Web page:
But what about other aliens in science fiction. As a lifelong reader and viewer of sci-fi you can’t escape coming across aliens. After all its part of the attraction. What comes across, however, after all these years is just how human most of them are. It seems to me the majority of aliens we invent are bipedal hominids. I know scientists have speculated that as a blue print for an intelligent species it takes a lot of beating. A four limbed creature that walks upright leaves the hands free for using tools. That opposable thumb that helped us grab branches is also perfect for the job. Then there’s the stereoscopic vision you also needed to jump and brachiate with accuracy which allows us to use those hands with dexterity.
But part of me thinks that, when it comes to science fiction, we must be able to do better than that. Growing up in the late sixties and seventies the first on screen aliens I saw were in Dr Who and Star Trek. Dr Who amongst all the hominid like aliens, did (and still does) have the Daleks. I think what made the Daleks so scary was the fact that they were so non-human like. My childhood absorption of the program didn’t make the link that all I had to do was run upstairs. But, that aside, maybe also what makes them scary is that they are machines (yes I know there is a biological intelligence inside them) and perhaps we have an innate fear of the machines taking over.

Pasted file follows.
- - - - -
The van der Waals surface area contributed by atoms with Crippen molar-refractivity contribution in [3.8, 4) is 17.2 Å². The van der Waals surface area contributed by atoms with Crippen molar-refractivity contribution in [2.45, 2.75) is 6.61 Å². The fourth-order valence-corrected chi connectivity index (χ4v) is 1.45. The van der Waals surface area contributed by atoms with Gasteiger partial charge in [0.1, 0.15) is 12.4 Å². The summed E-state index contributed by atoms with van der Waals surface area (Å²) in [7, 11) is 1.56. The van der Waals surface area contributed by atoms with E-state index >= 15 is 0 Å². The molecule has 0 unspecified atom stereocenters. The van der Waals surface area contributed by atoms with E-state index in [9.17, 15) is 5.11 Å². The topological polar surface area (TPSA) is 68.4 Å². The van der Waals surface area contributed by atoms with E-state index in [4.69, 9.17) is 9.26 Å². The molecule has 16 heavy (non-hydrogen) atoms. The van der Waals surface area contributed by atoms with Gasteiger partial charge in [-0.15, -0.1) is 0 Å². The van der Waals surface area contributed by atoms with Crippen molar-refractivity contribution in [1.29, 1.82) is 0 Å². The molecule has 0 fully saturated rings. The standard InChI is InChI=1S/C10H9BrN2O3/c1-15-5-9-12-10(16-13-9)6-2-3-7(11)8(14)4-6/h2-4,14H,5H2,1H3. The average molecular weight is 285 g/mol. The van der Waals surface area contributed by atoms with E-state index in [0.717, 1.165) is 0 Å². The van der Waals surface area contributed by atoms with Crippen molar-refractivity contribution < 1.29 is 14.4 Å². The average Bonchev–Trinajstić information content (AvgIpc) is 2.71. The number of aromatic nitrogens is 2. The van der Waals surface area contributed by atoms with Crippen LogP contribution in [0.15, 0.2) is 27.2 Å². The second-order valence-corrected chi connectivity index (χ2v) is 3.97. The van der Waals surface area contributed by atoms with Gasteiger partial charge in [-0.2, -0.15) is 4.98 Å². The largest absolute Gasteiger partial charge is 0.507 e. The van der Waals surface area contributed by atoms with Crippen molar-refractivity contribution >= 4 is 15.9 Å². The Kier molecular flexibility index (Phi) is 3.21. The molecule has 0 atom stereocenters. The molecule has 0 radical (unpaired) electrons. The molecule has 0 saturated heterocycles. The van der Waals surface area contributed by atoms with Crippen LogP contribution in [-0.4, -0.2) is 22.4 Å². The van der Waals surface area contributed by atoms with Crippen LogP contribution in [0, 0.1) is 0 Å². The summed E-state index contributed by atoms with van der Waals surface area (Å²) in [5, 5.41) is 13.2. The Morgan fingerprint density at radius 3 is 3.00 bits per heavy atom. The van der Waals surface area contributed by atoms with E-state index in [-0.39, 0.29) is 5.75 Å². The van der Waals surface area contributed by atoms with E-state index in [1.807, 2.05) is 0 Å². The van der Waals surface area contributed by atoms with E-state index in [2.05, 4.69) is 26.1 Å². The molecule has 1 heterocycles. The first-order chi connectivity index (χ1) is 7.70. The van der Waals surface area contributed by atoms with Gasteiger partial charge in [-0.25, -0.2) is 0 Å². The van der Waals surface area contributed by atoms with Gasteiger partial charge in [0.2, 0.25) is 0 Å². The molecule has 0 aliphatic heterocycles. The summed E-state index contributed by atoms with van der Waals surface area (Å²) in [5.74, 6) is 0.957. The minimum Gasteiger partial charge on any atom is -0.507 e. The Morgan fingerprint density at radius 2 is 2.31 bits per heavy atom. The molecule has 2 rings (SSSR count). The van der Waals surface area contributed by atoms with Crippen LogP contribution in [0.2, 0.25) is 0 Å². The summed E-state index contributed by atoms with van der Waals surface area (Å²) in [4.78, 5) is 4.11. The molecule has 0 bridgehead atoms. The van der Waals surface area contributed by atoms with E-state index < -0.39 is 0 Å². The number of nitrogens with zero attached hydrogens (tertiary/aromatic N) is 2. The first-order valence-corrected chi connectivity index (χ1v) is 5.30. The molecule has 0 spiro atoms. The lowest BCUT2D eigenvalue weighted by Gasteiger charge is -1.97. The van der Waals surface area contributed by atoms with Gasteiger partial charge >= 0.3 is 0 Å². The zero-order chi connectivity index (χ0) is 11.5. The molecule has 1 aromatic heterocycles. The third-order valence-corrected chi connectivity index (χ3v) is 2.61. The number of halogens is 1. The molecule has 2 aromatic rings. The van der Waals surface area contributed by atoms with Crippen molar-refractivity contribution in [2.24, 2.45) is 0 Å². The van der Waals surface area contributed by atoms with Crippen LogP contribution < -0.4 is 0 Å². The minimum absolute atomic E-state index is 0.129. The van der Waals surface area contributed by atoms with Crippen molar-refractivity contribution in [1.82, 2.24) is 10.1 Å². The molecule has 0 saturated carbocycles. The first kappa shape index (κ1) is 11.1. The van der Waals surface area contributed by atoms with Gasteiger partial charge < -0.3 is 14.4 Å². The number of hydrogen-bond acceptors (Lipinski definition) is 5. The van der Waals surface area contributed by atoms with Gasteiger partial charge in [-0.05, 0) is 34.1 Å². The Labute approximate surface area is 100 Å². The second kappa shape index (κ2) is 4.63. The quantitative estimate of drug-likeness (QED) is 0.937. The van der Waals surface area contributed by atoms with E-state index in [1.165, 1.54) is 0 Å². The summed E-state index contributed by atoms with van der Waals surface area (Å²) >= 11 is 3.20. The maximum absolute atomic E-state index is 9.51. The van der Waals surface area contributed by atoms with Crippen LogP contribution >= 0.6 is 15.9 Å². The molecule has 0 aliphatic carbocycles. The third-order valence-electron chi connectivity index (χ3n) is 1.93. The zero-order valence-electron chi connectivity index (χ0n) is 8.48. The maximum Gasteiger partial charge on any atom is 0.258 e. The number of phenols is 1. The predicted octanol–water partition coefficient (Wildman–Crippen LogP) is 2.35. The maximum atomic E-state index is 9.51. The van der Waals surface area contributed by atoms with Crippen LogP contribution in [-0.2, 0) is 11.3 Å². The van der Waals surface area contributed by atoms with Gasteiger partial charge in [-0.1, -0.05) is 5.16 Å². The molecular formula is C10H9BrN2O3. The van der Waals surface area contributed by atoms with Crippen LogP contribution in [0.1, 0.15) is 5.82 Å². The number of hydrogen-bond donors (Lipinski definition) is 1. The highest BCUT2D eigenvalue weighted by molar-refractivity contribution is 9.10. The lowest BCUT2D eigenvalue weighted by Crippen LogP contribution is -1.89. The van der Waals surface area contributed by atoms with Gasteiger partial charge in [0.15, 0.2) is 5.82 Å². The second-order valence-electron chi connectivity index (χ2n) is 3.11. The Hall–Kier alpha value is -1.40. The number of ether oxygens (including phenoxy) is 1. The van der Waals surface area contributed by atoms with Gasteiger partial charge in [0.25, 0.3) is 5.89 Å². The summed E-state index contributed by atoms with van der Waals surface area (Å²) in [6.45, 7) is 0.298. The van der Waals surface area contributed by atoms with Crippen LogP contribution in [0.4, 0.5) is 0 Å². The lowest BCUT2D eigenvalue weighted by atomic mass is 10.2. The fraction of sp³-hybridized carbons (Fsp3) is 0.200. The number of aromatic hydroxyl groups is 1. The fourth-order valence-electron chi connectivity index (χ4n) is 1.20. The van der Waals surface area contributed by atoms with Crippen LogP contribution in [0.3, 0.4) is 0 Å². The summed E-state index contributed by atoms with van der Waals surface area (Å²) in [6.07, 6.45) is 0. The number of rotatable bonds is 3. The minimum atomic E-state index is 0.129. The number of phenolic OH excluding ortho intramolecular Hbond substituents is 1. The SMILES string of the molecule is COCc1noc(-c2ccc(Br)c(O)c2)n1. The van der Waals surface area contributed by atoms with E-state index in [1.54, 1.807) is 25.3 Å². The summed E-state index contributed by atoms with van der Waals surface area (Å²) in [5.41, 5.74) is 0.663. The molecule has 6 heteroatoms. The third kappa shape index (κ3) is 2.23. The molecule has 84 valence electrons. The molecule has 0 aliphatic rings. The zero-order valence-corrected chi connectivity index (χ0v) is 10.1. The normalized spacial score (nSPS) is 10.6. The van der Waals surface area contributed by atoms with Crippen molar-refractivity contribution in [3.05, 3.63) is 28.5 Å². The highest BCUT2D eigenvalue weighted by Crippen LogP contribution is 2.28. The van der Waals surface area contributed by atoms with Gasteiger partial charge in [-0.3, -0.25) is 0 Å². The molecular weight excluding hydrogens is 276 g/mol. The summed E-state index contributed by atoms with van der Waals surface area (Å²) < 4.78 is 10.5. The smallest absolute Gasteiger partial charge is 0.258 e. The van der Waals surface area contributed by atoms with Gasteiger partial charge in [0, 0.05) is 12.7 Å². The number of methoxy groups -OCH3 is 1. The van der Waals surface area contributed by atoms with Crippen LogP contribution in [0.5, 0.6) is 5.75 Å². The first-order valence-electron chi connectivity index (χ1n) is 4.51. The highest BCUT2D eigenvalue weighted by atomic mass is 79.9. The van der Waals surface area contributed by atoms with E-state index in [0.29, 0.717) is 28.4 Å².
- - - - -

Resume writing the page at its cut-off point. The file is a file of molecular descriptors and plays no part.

The other source of small screen science fiction was of course Star Trek. We accepted quite readily that Mr Spock was an alien just because he had pointy ears and eyebrows. The Romulans and Klingons likewise are clearly ‘human’ aliens. I know they did play with one or two other ideas – there was that intelligent cloud that turned out to be a child and acted as childlike as any human.
On the big screen at that time it was Star Wars – from Ewoks to the Yeti like Wookie they are upright bipeds. Close Encounters of the Third Kind, when you finally see the alien – small, upright, cute, little biped.
Even on the written page where you’d think it would be easier to invent non human like aliens we still give them human values if not form and I think more often than not we give them human like form as well. There are exceptions of course. The much missed Ian M Banks did include non human like aliens such as those who lived in the atmosphere of a gas giant, but even then they had very human characters. A Ken Macleod has first contact story with a winged creature, but again they live in a human like society, with human style values. Probably one of the most alien species is in a book I’m reading at the moment ‘The Mote in Gods Eye’ by Larry Niven and Jerry Pournelle, first published in 1974. Although they are upright bipeds they aren’t symmetrical and have arms for different uses. They have different forms for specific roles. They also have a society and values set up on different lines to any human society.
So perhaps it is just difficult to get away from our humanity when creating another sentient species, after all it’s all we know. Maybe we, as writers, are lazy when it comes to inventing new species and societies?, or is it a lot more difficult than it sounds?.
So tell me, what are your favourite aliens and why? If I get enough answers I’ll publish a list of favourites.